‘It needs to be benefits led’: Circular design expert explains why most eco-friendly propositions fail

By Amanda Lim contact

- Last updated on GMT

Expert explains why most circular design projects tend to fail. [Getty Images]
Expert explains why most circular design projects tend to fail. [Getty Images]

Related tags: Sustainability, eco-design, circular beauty

Most circular design projects tend to fail as companies tend to begin to implement circular elements too late and fail to keep the mainstream consumers’ basic needs and concerns in mind.

That was the view of Chris Sherwin, sustainability innovation and circular design expert of PA Consulting, who spoke at CosmeticsDesign’s Circular Beauty – From Concept to Reality​ webinar last week (Now available to watch on-demand​).

Sherwin recounted that he had “failed”​ with plenty of sustainable design projects over his last 20 years as a circular design consultant. He elaborated that one mistake was that clients start out attempting to deliver the “same experience in a more sustainable version”.

“What we found was it was either really difficult to do in the supply chain – like refilling bottles for instance – or when people got a refill pouch, they were refilling into cheap plastic bottle that was exactly the same as the bottle that you would buy as a single-use. People rejected that in testing because there was almost no reason to do it and no benefit.”

He continued that companies cannot depend on the “eco tribe” ​of consumers who will make compromises and change their behaviours and habits for a more sustainable product.

“Mainstream consumers are normally price-, convenience-, functionality- and performance-led. And if we want to get to that 60% of the population, our innovations have to deliver benefits somewhere else.

“If you are going to ask people to do something different, it needs to be benefits-led, there needs to be a really sort of good reason for somebody to sort it to change their behaviour… The big takeaway is not to try and just substitute the existing product performance and product experience for the sustainable alternatives where the performance may be different or worse. We've got to stitch our products up in a different proposition and deliver different benefits.”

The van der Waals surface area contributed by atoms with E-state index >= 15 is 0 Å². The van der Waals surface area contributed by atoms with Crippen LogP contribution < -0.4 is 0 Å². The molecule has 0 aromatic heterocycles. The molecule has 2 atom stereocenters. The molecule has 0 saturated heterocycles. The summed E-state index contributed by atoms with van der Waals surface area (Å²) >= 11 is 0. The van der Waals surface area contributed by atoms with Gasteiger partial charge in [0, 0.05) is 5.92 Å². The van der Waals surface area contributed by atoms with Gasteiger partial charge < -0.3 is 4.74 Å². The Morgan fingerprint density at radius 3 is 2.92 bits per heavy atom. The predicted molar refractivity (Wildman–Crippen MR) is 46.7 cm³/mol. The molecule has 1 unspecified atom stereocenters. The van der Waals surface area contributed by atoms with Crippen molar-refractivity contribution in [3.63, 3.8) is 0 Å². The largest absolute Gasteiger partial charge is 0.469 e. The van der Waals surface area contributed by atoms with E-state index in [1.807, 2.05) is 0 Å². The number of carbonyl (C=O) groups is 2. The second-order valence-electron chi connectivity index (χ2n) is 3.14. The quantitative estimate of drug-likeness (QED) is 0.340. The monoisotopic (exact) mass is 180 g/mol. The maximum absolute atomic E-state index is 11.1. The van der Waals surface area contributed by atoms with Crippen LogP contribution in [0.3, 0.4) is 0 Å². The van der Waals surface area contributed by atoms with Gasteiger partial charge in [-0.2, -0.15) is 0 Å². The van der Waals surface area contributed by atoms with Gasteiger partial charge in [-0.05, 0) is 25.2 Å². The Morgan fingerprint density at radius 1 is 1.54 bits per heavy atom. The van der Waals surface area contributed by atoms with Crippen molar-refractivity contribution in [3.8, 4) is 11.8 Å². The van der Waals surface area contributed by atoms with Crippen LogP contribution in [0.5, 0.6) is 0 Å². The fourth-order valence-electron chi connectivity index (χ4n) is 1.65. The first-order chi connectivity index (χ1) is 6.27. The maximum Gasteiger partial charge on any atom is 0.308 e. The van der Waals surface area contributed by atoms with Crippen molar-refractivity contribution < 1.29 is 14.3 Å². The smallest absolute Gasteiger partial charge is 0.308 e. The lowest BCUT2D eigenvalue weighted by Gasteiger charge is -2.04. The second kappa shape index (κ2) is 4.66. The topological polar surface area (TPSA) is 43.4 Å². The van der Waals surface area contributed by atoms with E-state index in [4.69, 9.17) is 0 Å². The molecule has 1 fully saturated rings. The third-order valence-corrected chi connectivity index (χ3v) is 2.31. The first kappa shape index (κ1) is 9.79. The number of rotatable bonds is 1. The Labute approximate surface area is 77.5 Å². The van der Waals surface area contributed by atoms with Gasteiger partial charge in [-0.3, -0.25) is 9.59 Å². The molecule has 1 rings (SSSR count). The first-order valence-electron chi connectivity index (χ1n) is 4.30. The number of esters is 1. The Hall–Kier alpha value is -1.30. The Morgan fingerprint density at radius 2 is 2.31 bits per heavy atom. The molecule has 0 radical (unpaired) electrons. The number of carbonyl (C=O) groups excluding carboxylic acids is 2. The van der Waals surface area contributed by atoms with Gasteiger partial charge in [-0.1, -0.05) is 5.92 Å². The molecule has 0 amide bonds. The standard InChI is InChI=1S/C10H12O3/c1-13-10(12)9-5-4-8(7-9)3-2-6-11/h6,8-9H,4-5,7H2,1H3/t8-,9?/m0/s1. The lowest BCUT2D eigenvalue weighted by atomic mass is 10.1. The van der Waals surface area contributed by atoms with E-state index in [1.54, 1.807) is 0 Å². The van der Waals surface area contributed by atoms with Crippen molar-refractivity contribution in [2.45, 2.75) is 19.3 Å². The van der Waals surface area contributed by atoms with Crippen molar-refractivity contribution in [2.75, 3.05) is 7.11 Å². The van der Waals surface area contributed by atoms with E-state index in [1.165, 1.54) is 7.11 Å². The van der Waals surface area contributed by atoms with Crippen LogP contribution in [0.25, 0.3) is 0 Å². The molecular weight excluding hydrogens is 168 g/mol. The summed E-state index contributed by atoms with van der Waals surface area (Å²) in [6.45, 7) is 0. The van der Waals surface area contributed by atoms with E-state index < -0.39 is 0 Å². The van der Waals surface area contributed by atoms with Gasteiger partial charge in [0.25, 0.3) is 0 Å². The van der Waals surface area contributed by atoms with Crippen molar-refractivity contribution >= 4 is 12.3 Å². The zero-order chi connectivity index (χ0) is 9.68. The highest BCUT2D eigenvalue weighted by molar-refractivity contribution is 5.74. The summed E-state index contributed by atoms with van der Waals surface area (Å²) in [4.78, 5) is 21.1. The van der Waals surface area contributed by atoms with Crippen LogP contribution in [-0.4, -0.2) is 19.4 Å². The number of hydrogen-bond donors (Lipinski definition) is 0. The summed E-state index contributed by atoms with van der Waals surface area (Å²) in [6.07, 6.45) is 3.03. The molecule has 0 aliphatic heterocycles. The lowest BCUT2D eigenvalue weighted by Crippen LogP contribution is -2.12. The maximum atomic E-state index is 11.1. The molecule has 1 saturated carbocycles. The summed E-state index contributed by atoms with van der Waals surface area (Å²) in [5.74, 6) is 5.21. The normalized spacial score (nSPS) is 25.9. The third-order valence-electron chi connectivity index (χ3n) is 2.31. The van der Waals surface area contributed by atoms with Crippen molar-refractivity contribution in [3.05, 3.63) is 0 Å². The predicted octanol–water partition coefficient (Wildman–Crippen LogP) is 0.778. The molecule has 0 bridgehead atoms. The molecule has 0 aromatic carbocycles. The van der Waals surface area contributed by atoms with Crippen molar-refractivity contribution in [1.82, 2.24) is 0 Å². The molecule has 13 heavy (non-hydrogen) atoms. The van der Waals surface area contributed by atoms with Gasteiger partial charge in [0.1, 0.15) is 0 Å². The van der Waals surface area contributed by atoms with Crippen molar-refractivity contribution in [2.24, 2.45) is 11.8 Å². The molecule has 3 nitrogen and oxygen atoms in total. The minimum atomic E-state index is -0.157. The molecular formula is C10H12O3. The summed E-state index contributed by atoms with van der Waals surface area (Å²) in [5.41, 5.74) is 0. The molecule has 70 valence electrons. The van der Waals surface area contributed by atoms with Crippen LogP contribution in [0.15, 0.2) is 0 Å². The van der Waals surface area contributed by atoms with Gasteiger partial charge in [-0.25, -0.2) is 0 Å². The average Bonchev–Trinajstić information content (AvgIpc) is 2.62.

‘Almost no degree of freedom to change’

Usually, brands tend to think about circularity at a point when it is “far too late”, ​said Sherwin.

“Typically, clients come in with their existing pack or product and say I’ve made all the important decisions – how can I add circular economy to this? But I think principle one is start building this in really early on.”

This he added, is much easier for new brands and start-ups and much more challenging for established brands and products in the market.

Another mistake he has observed is that companies tend to view circularity through a narrow lens.

“People need to understand that eco-design and circular beauty have a much wider set of issues and could be beyond packaging. Typically, the questions are quite dominated by materials. What I would encourage and advocate is that people think about eco-design, circular beauty, as an end to end holistic process. Do it early and think about all stages in the product life and think about all of the sustainability and circular issues that you that you need to tackle.”

Sherwin suggested that the industry may be too “fixated with pushing a sustainability message first”.

“I think if we backtracked a little bit and go with the grain and start from where the consumers are, which is often not that interested in sustainability or circularity and just interested in benefits that they are likely to get from this. Actually, a lot of the future of circular beauty or sustainable products will come from stealth.”

The gaps that remain in circular beauty

For sure, beauty still has a long way to go to achieve circularity. “There’s a big focus on zero waste and packaging at the moment, probably quite rightfully so – and I hope we don't lose that because there's still so much work to do,” ​said Sherwin.

In addition, the beauty industry still has work to do in regard to sourcing and supply chain around ingredients, he said.

“I don't think we've cracked that. And I think the reason that the work isn’t done yet is because most of the mentality for that was around a harm reduction and impact reduction mindset. And if one of the important concepts to come forward in circular beauty is around regeneration, regenerating natural systems, that's got to be a fundamental principle around the circular economy for beauty.”

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